Retaliation Risk And The Prisoner's Dilemma

The dynamics of trade renegotiations can be examined, at least conceptually, through the lens of game theory. It is difficult to model these dynamics precisely because of the complexity of the relationship between trade and potential growth, but it is worth revisiting the lessons learned by the repeated playing of Prisoner's Dilemma, one of the most well-known examples of the application of game theory.

To summarize, the Prisoner's Dilemma scenario describes two criminals who have been arrested, and whose statement to the authorities affects the manner in which punishment (if any) is distributed between the two of them. The standard payoff structure of the game is set up such that one prisoner is able to largely avoid punishment if (s)he accuses the other of the crime and the other prisoner remains silent, but that both prisoners receive a punishment if they both accuse each other that is greater than the punishment received if they both remain silent (Table 1). Given that tariffs and other forms of trade protectionism can only durably succeed at improving net domestic economic outcomes if they do not result in retaliation, from the perspective of trade renegotiation, accusing the other player in the game of Prisoner's Dilemma is tantamount to restricting trade, and remaining silent is equivalent to allowing existing trade relationships to persist.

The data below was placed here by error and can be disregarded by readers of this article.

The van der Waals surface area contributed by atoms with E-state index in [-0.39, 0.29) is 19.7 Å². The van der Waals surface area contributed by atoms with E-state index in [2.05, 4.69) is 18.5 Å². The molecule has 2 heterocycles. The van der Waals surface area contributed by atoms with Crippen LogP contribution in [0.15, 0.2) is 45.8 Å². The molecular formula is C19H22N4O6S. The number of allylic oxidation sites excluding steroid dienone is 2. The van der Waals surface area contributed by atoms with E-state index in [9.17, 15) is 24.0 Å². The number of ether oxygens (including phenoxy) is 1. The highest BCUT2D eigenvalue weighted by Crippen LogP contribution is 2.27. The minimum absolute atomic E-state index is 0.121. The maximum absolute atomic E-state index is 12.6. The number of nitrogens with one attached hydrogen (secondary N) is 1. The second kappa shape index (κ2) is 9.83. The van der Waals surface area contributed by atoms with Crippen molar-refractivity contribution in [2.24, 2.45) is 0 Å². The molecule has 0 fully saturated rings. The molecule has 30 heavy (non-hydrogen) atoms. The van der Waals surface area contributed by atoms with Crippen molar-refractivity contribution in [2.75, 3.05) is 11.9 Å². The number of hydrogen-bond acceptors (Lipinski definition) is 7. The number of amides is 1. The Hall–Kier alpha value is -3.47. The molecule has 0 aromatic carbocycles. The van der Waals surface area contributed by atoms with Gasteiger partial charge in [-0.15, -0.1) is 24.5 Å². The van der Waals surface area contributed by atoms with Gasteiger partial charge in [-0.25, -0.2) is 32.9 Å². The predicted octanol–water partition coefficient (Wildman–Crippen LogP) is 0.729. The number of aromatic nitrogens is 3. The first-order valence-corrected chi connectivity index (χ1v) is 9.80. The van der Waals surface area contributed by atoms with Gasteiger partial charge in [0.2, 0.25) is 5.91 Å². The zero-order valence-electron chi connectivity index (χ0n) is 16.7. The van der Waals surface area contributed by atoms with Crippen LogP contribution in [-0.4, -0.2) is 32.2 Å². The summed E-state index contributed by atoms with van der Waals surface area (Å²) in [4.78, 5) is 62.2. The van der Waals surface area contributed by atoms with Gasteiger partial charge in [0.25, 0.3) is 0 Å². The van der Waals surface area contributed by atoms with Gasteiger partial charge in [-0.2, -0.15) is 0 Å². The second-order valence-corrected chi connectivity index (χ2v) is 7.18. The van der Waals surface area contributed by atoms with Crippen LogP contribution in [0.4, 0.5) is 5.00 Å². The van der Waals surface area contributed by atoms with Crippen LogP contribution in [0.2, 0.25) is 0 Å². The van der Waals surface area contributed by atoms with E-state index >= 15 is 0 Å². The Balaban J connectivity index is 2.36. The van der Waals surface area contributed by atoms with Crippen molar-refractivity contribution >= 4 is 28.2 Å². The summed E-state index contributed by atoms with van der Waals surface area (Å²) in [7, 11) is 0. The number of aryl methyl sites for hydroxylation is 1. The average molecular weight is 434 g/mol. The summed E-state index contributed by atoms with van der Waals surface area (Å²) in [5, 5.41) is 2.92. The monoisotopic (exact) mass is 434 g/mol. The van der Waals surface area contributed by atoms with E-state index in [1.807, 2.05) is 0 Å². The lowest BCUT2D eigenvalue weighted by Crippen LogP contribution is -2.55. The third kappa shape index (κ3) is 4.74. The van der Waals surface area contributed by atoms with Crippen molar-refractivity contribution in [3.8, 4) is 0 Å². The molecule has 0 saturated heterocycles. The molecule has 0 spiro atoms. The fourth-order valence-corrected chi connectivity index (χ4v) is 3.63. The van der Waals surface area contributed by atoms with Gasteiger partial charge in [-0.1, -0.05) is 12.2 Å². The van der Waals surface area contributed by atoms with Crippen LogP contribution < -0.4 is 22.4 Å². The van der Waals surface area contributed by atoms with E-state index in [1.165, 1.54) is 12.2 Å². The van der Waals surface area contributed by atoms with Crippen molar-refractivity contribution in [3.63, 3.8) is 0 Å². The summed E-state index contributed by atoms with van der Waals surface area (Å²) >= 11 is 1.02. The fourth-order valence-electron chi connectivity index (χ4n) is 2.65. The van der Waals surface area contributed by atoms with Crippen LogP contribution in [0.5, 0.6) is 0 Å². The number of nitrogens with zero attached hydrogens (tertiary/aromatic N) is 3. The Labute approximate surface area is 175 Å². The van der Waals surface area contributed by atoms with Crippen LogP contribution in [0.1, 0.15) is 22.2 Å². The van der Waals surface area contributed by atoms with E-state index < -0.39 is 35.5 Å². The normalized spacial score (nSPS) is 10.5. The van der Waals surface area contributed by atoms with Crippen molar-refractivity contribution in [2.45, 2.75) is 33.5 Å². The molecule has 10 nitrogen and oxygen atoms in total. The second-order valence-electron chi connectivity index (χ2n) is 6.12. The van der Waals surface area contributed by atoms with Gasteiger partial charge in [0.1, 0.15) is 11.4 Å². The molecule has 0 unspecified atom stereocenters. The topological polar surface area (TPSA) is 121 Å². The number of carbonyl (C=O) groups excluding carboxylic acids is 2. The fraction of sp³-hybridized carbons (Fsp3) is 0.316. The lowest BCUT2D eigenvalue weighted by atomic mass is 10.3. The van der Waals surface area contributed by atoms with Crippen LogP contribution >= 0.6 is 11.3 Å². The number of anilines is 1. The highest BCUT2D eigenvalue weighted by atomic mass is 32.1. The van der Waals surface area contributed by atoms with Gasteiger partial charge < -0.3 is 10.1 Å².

In The Prisoner's Dilemma, It's Better To Return Defection With Defection


The success of strategies employed in repeated games of Prisoner's Dilemma was studied most famously by Robert Axelrod in 1980.1 The winning strategy (in both of Axelrod's tournaments) was "Tit for Tat", which follows two very simple rules: cooperate initially, and thereafter copy the other player's decision in the previous round. This strategy has three attributes that Axelrod showed to be highly successful when playing repeated games of Prisoner's Dilemma: niceness (not being the first player to accuse/defect/renege), being provocable (responding to defections with in-kind retaliation), and forgiveness (not allowing one-time defections to impact future choices beyond a one-time retaliation).